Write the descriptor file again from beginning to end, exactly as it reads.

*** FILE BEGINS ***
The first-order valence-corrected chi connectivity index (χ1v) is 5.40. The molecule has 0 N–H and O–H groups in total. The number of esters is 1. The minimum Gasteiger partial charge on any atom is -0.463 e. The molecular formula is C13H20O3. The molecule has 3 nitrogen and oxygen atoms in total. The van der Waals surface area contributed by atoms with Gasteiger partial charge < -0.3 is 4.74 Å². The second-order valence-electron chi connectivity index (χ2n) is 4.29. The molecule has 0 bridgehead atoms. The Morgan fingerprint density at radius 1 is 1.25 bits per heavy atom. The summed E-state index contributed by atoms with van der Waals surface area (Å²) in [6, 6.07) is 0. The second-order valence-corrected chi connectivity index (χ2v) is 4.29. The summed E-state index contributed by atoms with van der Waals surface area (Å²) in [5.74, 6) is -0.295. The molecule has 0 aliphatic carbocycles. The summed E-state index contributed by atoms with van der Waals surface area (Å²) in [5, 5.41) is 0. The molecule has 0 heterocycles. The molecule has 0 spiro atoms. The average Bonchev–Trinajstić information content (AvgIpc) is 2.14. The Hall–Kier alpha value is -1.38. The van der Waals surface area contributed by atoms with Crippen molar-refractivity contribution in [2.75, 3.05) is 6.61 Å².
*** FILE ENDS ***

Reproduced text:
The first-order valence-corrected chi connectivity index (χ1v) is 5.40. The molecule has 0 N–H and O–H groups in total. The number of esters is 1. The minimum Gasteiger partial charge on any atom is -0.463 e. The molecular formula is C13H20O3. The molecule has 3 nitrogen and oxygen atoms in total. The van der Waals surface area contributed by atoms with Gasteiger partial charge < -0.3 is 4.74 Å². The second-order valence-electron chi connectivity index (χ2n) is 4.29. The molecule has 0 bridgehead atoms. The Morgan fingerprint density at radius 1 is 1.25 bits per heavy atom. The summed E-state index contributed by atoms with van der Waals surface area (Å²) in [6, 6.07) is 0. The second-order valence-corrected chi connectivity index (χ2v) is 4.29. The summed E-state index contributed by atoms with van der Waals surface area (Å²) in [5.74, 6) is -0.295. The molecule has 0 aliphatic carbocycles. The summed E-state index contributed by atoms with van der Waals surface area (Å²) in [5, 5.41) is 0. The molecule has 0 heterocycles. The molecule has 0 spiro atoms. The average Bonchev–Trinajstić information content (AvgIpc) is 2.14. The Hall–Kier alpha value is -1.38. The van der Waals surface area contributed by atoms with Crippen molar-refractivity contribution in [2.75, 3.05) is 6.61 Å².